Rising rents, more expensive groceries, and expensive insurance premiums: why retirement in 2024 is getting less affordable

Some of Australia’s most vulnerable pensioners have seen their cost of living increase by $1672 in just 12 months, according to the latest YourLifeChoices Retirement Affordability Index.

The analysis, jointly carried out between The Australia Institute and YourLifeChoices, shows that single pensioners who live in rented accommodation have seen their costs increase by 4.2 per cent in the last year, adding an extra $1117 to their costs, while renting couples on the Age Pension have seen their living expenses rise by 3.9 per cent, which is a little over $1600 extra a year.

In contrast, inflation figures from the Australian Bureau of Statistics (ABS) showed a 3.6 per cent rise in living expenses between March 2023 and the same period this year.

The main reason for the large hike in expenses is due to a huge increase in rents, according to Matt Grudnoff, senior economist at The Australia Institute.

“The increasing costs of housing continue to bite, particularly rents which, after a small slow down last quarter, have started to accelerate again,” Mr Grudnoff said 

“Rents were up 2.1 per cent for the quarter and 7.8 per cent for the year. The annual increase is the strongest growth in rents for 15 years.”

Groceries are the other big expense eating into the budgets of retired renters, with the rise in cost of fruit and vegetables contributing to the overall rise. Renting couples are now spending an average $186 a week on groceries, up from $179 this time last year, while renting singles are paying $92.27. 

“Retirees who rent have smaller incomes, after the cost of housing, and spend a larger proportion of their incomes on essentials like food,” Mr Grundoff said. Rent and groceries account for more than 50 per cent of weekly expenses for renters on the aged pension.

Inflation is outpacing aged pension increases

The latest figures from the YourLifeChoices Retirement Affordability Index – which splits the average weekly costs of six different ‘tribes’ of over 65s based on relationship status, home ownership, and whether or not they rely on a private income or aged pension – show the cost of inflation is outpacing pension increases.

In the most recent rise the Age Pension increased an extra $19.60 a fortnight for singles and $29.40 for couples. But the retirement index shows that for the tribes who rely on the Age Pension costs have outpaced pension increases.

In March 2023, the Constrained Couples tribe – pensioners who own their own home – were spending an average $968.60 a week, but are now spending an average of $1001.53, an increase of $32.93 a week.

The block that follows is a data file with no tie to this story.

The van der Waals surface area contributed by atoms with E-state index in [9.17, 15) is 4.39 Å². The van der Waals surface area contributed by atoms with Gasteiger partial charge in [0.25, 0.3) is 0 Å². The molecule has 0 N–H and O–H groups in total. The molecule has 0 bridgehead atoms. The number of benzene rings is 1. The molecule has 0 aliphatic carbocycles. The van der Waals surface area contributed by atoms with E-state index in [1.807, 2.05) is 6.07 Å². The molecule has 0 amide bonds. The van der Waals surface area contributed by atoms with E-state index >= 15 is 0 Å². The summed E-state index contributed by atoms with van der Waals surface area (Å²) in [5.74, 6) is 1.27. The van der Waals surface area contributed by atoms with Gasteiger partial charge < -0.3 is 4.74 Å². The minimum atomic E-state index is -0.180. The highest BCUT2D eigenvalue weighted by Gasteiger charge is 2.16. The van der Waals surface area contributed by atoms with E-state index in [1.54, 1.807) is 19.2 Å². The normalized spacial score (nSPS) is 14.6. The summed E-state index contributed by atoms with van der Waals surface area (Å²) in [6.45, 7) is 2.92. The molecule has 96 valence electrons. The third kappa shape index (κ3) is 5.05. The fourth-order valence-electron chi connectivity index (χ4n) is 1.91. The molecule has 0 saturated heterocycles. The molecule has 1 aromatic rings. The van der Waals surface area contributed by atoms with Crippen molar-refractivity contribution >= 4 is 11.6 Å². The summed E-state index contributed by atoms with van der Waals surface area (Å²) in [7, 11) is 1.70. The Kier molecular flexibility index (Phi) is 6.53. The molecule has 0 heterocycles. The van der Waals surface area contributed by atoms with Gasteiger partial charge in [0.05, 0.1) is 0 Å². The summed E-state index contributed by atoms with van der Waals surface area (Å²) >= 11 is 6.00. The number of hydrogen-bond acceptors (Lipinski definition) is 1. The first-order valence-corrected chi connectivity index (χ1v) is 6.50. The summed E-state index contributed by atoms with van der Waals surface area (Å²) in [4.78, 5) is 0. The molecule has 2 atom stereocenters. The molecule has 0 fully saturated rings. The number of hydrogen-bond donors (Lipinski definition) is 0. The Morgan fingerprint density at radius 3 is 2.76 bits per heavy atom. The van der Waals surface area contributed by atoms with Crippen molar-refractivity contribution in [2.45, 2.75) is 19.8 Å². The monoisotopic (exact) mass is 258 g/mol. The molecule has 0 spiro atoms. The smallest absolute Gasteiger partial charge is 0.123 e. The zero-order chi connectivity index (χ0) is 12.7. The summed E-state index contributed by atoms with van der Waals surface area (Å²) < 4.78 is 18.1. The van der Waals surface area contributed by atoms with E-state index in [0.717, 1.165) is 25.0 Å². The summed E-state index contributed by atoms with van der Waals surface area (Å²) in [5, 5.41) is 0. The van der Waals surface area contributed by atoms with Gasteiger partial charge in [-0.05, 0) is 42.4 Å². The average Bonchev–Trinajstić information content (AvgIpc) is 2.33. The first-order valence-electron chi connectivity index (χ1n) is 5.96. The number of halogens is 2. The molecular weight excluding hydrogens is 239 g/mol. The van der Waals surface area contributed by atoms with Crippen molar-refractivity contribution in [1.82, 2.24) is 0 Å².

Single homeowning pensioners have seen their average weekly expenditure rise from an average $536 to $554.64, an increase of $18.64 a week. ABS data suggests that healthcare costs and increasing insurance premiums are the main financial stresses for Age Pension homeowners.

Renting pensioners are also experiencing inflation outpace pension increases. Couples have seen their weekly expenses rise by an average $32.15 since March 2023, while singles need to spend an additional $21.48 to survive.

More wealthy seniors see lower inflationary rises

The challenges faced by those on the Age Pension stand in contrast to the wealthier over 65s who own their own home and have a private income. 

The affluent couples tribe’s total annual expenditure jumped by $2640 in 12 months, but at 3 per cent, this was a good 0.6 per cent lower than inflation. 

And the YourLifeChoices Retirement Affordability Index suggests there is room for this tribe to cut back if the cost of living gets a little tight. Figures show 22 per cent of their weekly expenses went towards recreation, which was one area of the Consumer Price Index that saw a fall in costs, with both international and domestic travel costs falling by 2.5 per cent or more.

Meanwhile, Well-Off Singles – homeowners with a private income – saw their cost of living increase by 3.17 per cent, with modest increases across the board.

How has the cost of living affected you? Where have you seen the biggest price increases to your weekly budget? Is the Age Pension enough to live on? Let us know in the comments.


  1. We are lucky to own our home, but rates and insurance costs have gone up by over 20%. Food prices have also skyrocketed. I don’t think the quoted inflation rates are correct at all – or certainly not in respect of unavoidable costs. Costs for home repairs or improvements have risen to ridiculous levels thanks to the greed of workers in the building industry, and what is worse than their greed is that workmanship standards have fallen to appalling levels, with tradies having no pride in their work anymore and no ethics.

  2. Cash-strapped non-home owners are the worst off.

    Our expenses are going up at the same rate as those working, yet we don’t even get a $20 per fortnight increase! What a joke!

    I’ve been saying this for years – the benchmark against the Total Average WEEKLY Male Earnings MUST increase from the paltry percentage of 41.7% to a minimum of 50% (for couples), and the single rate MUST also be increased to 70% of the couples rate, currently 66.33%.
    At present I receive approximately 27% of the TAWME PER FORTNIGHT – How this paltry rate has been able to stay so low, is the fault of the law makers, and it MUST BE CHANGED ASAP!

- Our Partners -


- Advertisment -
- Advertisment -